F1 » 6 April 2008
Bahrain 2008: Massa's challenge finally on-track.
Down at the back of the field, meanwhile, there was the unusual sight of the four-strong Brit-pack of Anthony Davidson, Hamilton, Coulthard and Button running 17th, 18th, 19th and 20th, with the latter somewhat incongruously setting the race's fastest lap, until Massa blew that effort out of the water shortly afterwards to further extend his 4.5-second advantage over Raikkonen.
Hamilton, indeed, was already over a minute adrift of the two scarlet machines, and lapping some 2.5 seconds off the pace as the legacy of his earlier contact took a heavy toll. Whilst he may have fought back to second place from way down the pack following a spin in GP2 a couple of years ago in Turkey, a repeat performance in Sakhir looked like being an impossible task.
As Trulli began to edge clear of Rosberg, a new fastest lap from Raikkonen showed the Finn was finally starting to peg back his team-mate's pace. Right down at the rear, however, Coulthard and Button's duel for 19th place ended in the inevitable tears when the Honda star got it all sideways and clattered into the side of the Red Bull Racing machine, whose driver had seemed to open the door only to subsequently close it again.
Though both got going again after spinning in opposite directions, Button was missing his front wing and the consequent damage left him with little option but to retire, while Coulthard needed a second replacement nose in less than 20 laps.
Kubica unsurprisingly became the first man to blink on lap 18 – running very wide on his out-lap afterwards – whilst Rosberg's similarly early first pit visit was rather more unexpected given the young German's comparatively lowly qualifying position the previous day. The Williams would slip behind Webber following the first round of stops, with Heidfeld closing the gap on team-mate Kubica and Raikkonen really getting the hammer down as he pitted one lap earlier than Massa on lap 20.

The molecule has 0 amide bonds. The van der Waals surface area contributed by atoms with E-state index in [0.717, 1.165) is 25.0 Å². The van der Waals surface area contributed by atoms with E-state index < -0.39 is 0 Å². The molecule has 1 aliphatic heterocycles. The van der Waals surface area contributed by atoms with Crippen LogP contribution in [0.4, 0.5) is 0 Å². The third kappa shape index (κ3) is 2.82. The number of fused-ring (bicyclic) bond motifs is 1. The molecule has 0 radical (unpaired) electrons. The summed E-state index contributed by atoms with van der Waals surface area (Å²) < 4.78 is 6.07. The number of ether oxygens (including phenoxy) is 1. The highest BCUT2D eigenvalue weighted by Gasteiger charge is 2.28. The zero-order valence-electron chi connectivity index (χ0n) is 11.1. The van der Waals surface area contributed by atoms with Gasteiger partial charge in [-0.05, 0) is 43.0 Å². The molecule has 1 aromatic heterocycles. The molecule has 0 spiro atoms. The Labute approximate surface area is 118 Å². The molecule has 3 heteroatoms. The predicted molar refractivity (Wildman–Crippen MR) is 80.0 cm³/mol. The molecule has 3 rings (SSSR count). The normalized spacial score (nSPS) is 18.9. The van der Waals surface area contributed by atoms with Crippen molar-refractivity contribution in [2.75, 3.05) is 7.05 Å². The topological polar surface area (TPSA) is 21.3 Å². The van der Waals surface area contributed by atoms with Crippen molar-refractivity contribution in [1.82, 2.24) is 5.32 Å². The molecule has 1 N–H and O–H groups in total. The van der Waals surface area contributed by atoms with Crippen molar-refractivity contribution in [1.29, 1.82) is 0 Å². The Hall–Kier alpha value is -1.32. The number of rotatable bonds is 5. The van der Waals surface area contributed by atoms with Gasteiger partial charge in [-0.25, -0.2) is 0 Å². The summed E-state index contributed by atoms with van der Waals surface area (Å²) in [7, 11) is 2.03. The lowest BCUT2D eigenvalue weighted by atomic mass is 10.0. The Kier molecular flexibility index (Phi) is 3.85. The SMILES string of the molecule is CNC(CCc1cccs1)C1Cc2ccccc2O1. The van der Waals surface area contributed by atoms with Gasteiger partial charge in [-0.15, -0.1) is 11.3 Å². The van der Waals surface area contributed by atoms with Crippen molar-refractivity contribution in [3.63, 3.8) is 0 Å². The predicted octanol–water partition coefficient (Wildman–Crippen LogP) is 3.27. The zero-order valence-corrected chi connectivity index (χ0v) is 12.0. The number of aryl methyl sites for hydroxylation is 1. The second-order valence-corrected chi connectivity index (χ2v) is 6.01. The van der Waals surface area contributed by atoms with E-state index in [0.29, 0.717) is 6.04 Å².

As the Finn continued to pile the pressure on the race leader – getting the gap down to less than four seconds – Kubica and Heidfeld held third and fourth, ahead of Kovalainen, Trulli, Webber and Rosberg. Hamilton, meanwhile, finally found a way past Fisichella after several laps trying, and when he rejoined from his own pit-stop – McLaren having switched the 23-year-old over to a one-stopper – he did so to be immediately lapped by Massa, the man against whom, only twelve months ago, he had raced for victory in the desert kingdom.
McLaren's nightmare continued as, with 25 of the 57 laps remaining, Trulli began to take significant chunks out of Kovalainen for fifth place in a near-repeat of Toyota's Malaysian performance two weeks earlier, while several places further back Alonso and Glock's tussle was rejoined, only now with the Toyota holding the high ground.
Piquet pulled off as the gearbox in his R28 finally gave up the ghost shortly before the second round of pit-stops got underway, with Raikkonen in first this time – just as his team-mate set a new fastest lap. Massa was in next time around for a set of hard rubber, rejoining comfortably still ahead, but in the process promoting Kubica to the head of the field for the first time in a race he had hoped to lead from the start.
It was an academic situation for the Pole, however, as his own stop just a handful of laps later left team-mate Heidfeld in front, and the German's subsequent second pit visit – albeit one that came at the end of a succession of very quick laps – re-established the red sea at the top of the timing screens.
Kovalainen, however, still had yet to pit for a second time with twelve laps to go – allowing him to closely shadow Raikkonen's second place ahead of the two BMWs – but when the Finn finally came in on lap 47 it re-established the erstwhile status quo, whilst at the same time preserving Kovalainen's fifth place ahead of Trulli.
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